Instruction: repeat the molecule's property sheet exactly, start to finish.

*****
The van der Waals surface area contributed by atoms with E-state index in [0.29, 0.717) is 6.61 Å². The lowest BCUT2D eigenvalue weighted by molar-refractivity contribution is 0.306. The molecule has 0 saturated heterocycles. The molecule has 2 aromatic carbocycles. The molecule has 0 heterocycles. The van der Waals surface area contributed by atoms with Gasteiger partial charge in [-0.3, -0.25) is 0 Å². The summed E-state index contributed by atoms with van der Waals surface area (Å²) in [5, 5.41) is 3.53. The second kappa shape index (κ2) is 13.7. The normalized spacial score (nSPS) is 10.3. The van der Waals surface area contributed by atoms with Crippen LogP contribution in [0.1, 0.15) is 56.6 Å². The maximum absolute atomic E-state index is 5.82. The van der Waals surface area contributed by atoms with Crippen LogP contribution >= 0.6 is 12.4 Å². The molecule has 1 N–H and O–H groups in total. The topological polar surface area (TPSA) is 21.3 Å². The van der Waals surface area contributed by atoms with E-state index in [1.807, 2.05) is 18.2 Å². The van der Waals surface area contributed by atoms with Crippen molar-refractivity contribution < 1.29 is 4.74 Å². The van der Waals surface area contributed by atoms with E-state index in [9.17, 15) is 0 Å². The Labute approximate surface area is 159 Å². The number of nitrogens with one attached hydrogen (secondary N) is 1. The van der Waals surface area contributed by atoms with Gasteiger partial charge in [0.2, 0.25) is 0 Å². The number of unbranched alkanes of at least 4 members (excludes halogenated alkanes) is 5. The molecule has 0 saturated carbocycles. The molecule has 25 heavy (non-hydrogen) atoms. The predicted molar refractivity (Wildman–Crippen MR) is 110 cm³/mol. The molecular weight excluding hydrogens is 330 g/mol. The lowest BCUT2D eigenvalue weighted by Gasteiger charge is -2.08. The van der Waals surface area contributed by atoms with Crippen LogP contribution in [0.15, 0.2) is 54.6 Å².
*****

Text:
The van der Waals surface area contributed by atoms with E-state index in [0.29, 0.717) is 6.61 Å². The lowest BCUT2D eigenvalue weighted by molar-refractivity contribution is 0.306. The molecule has 0 saturated heterocycles. The molecule has 2 aromatic carbocycles. The molecule has 0 heterocycles. The van der Waals surface area contributed by atoms with Gasteiger partial charge in [-0.3, -0.25) is 0 Å². The summed E-state index contributed by atoms with van der Waals surface area (Å²) in [5, 5.41) is 3.53. The second kappa shape index (κ2) is 13.7. The normalized spacial score (nSPS) is 10.3. The van der Waals surface area contributed by atoms with Crippen LogP contribution in [0.1, 0.15) is 56.6 Å². The maximum absolute atomic E-state index is 5.82. The van der Waals surface area contributed by atoms with Crippen LogP contribution >= 0.6 is 12.4 Å². The molecule has 1 N–H and O–H groups in total. The topological polar surface area (TPSA) is 21.3 Å². The van der Waals surface area contributed by atoms with E-state index in [1.807, 2.05) is 18.2 Å². The van der Waals surface area contributed by atoms with Crippen molar-refractivity contribution < 1.29 is 4.74 Å². The van der Waals surface area contributed by atoms with E-state index in [9.17, 15) is 0 Å². The Labute approximate surface area is 159 Å². The number of nitrogens with one attached hydrogen (secondary N) is 1. The van der Waals surface area contributed by atoms with Gasteiger partial charge in [0.2, 0.25) is 0 Å². The number of unbranched alkanes of at least 4 members (excludes halogenated alkanes) is 5. The molecule has 0 saturated carbocycles. The molecule has 25 heavy (non-hydrogen) atoms. The predicted molar refractivity (Wildman–Crippen MR) is 110 cm³/mol. The molecular weight excluding hydrogens is 330 g/mol. The lowest BCUT2D eigenvalue weighted by Gasteiger charge is -2.08. The van der Waals surface area contributed by atoms with Crippen LogP contribution in [0.15, 0.2) is 54.6 Å².